In lieu of an abstract, here is a brief excerpt of the content:

  • Damnation and the Trinity in Ratzinger and Balthasar
  • Joshua R. Brotherton (bio)

Introduction: A Crucial Difference

The formative influence of the thought of Hans Urs von Balthasar on the theology of Joseph Ratzinger is common knowledge. Ratzinger pays tribute to him on more than one occasion.1 There are two theological novelties that rush to the mind of any student attempting to characterize Balthasar’s peculiar thought: (1) his doctrine of Holy Saturday, or the descent of Christ into the hell of the damned,2 and (2) his quasi-universalist argument in favor of a theological hope for the salvation of all men. There is a third dimension of Balthasar’s thought that takes up these two features into a higher plane, as it were: the infinite love of the Trinity itself is ur-kenotic. In other words, central to his theology is the dual claim that the descent of Christ into hell is the most perfect reflection of the self-surrender that constitutes the trinitarian life and that it is most fitting for the triune God to embrace (by first “undergirding”) hell in all its New Testament horror (i.e., the “second death” of Rev 20–21), freely surrendering impassibility in the economy of salvation, wherein the Second Person of the Trinity “becomes sin.”3 [End Page 123]

Ratzinger also reflects on the painful descent of Christ and its impact upon the reality of damnation, but it remains to be seen to what extent he may agree with the most radical points of Balthasar’s theology and how much (or little) influence the trinitarian thought of the latter had upon him. I will assert that even if Ratzinger is likewise reticent to proclaim divine impassibility unqualifiedly, the descent for him, although understood in a very similar way to Balthasar, relates to damnation and the Trinity in a way that is fundamentally different from the way these three elements interact functionally in Balthasar’s theology.

Rather than attempt to summarize Balthasar’s detailed treatment of each of the terms in this relation and then develop Ratzinger’s relationship to that treatment, I will briefly take up in chronological order what in each of their major works directly pertains to damnation and its relationship to the triune God.4 It will become clear that while Balthasar’s eschatological concerns cause his understanding of the triune God to center on the hellish passion of Christ and his “being-dead” on Holy Saturday, Ratzinger understands Christ’s vicarious descent on the Cross in terms of the Son’s economic “being-for,” which proceeds from his own “being-from” the Father (and the two are one in the unifying gift of “being-with” that is the Holy Spirit). Ratzinger’s trinitarian thought is therefore an ontology of relation, comprising at once a “negative theology” and a foundation for a more disciplined soteriology and eschatology than is exhibited in Balthasar. This contrast is a significant one that no one, to my knowledge, has exposed as of yet, given that many of Ratzinger’s admirers also, if not primarily, consider themselves disciples of Balthasar and therefore do not wish to drive a wedge between the two thinkers. While some may want to turn a blind eye to differences between the two thinkers, it is imperative to recognize Ratzinger’s theology for what it really is, namely, something entirely distinct from, even though very influenced by, the theology of his senior theological confrere and close friend, Hans Urs von Balthasar. [End Page 124]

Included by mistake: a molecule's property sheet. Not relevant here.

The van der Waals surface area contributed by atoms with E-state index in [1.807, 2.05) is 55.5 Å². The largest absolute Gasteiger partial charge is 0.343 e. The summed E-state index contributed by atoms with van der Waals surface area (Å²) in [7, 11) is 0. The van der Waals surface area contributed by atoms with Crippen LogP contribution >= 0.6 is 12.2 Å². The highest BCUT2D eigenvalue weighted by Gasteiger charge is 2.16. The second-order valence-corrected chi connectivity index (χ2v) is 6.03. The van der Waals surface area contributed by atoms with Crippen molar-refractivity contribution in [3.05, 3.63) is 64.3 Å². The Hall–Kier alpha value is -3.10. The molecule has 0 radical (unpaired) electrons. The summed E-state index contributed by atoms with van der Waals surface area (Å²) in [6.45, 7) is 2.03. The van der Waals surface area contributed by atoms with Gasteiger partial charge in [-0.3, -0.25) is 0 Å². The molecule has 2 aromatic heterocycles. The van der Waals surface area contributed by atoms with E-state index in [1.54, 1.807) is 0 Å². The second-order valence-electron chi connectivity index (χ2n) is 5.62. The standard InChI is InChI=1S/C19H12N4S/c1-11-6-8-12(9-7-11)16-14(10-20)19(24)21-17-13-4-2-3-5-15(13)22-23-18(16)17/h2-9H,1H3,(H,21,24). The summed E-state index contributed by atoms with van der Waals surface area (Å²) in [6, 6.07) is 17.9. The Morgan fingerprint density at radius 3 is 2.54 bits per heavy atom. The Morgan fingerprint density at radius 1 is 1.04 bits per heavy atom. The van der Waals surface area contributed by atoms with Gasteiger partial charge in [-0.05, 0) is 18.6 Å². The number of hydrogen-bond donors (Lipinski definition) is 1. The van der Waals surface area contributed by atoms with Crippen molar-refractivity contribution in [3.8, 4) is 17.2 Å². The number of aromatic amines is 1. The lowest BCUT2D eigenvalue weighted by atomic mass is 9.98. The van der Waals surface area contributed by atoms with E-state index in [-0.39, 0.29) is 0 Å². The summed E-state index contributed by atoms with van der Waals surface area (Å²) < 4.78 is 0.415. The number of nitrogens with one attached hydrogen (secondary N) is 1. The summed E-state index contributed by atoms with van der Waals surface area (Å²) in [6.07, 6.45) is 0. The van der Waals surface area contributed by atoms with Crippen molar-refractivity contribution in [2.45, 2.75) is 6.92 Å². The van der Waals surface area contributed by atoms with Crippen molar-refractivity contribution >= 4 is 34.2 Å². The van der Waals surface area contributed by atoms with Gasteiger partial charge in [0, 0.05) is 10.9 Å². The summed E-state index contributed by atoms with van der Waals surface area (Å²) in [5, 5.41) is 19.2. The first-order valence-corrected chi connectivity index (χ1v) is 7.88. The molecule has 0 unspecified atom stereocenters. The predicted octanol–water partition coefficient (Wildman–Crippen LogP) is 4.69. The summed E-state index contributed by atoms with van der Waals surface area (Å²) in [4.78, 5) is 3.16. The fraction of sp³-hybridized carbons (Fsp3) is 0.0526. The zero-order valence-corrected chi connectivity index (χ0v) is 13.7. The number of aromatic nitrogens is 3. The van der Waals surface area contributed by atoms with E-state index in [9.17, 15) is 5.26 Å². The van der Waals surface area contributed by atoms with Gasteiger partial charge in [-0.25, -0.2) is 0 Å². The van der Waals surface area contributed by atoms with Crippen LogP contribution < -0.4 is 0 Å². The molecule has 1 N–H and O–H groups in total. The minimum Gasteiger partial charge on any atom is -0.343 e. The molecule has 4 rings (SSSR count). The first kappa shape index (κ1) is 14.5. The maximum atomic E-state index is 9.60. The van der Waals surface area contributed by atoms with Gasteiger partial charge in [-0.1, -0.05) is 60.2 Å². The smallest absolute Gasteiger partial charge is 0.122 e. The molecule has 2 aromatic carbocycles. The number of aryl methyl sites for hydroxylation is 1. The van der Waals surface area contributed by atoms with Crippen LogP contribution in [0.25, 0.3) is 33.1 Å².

Ratzinger’s Nuanced Relation to Balthasar’s Controversial Theses

Many may not realize that not only did Balthasar’s thought on these matters not receive definitive shape until the 1980s with the publication of the final volumes of the Theodramatik, but it is not at all clear that Balthasar’s earliest formulations of the significance of Christ’s descent preceded Ratzinger’s earliest comments on the same, as is commonly assumed by those who emphasize Balthasar’s influence on Ratzinger.5 Therefore, I will turn first to Ratzinger’s Introduction to Christianity before I compare its remarks to Balthasar’s Mysterium Paschale. Commenting on a thought presented by Jean Danielou,6 perhaps the...


Additional Information

Print ISSN
pp. 123-150
Launched on MUSE
Open Access
Back To Top

This website uses cookies to ensure you get the best experience on our website. Without cookies your experience may not be seamless.